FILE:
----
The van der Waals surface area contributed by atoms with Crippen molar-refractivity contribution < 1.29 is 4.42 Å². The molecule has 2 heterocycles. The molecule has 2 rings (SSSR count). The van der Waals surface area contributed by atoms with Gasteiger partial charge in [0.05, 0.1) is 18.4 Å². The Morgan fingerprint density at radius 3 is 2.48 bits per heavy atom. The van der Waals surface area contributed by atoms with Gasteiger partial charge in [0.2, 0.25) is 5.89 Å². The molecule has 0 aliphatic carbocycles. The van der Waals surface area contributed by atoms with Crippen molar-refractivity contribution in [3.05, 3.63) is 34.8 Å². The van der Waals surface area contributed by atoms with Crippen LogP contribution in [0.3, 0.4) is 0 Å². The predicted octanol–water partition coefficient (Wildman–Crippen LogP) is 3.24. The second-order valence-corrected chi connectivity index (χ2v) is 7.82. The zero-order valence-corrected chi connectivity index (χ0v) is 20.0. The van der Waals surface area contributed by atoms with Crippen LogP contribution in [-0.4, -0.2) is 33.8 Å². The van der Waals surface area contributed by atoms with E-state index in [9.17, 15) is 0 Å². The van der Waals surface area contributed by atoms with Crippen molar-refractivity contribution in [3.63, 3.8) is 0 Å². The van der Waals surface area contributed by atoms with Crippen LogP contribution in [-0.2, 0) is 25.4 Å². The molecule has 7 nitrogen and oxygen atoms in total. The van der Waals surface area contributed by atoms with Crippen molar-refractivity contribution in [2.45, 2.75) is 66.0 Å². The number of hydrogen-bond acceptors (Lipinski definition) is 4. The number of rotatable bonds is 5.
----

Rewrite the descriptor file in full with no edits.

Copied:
The van der Waals surface area contributed by atoms with Crippen molar-refractivity contribution < 1.29 is 4.42 Å². The molecule has 2 heterocycles. The molecule has 2 rings (SSSR count). The van der Waals surface area contributed by atoms with Gasteiger partial charge in [0.05, 0.1) is 18.4 Å². The Morgan fingerprint density at radius 3 is 2.48 bits per heavy atom. The van der Waals surface area contributed by atoms with Gasteiger partial charge in [0.2, 0.25) is 5.89 Å². The molecule has 0 aliphatic carbocycles. The van der Waals surface area contributed by atoms with Crippen molar-refractivity contribution in [3.05, 3.63) is 34.8 Å². The van der Waals surface area contributed by atoms with Crippen LogP contribution in [0.3, 0.4) is 0 Å². The predicted octanol–water partition coefficient (Wildman–Crippen LogP) is 3.24. The second-order valence-corrected chi connectivity index (χ2v) is 7.82. The zero-order valence-corrected chi connectivity index (χ0v) is 20.0. The van der Waals surface area contributed by atoms with Crippen LogP contribution in [-0.4, -0.2) is 33.8 Å². The van der Waals surface area contributed by atoms with E-state index in [9.17, 15) is 0 Å². The van der Waals surface area contributed by atoms with Crippen molar-refractivity contribution in [3.63, 3.8) is 0 Å². The van der Waals surface area contributed by atoms with Crippen LogP contribution in [-0.2, 0) is 25.4 Å². The molecule has 7 nitrogen and oxygen atoms in total. The van der Waals surface area contributed by atoms with Crippen molar-refractivity contribution in [2.45, 2.75) is 66.0 Å². The number of hydrogen-bond acceptors (Lipinski definition) is 4. The number of rotatable bonds is 5.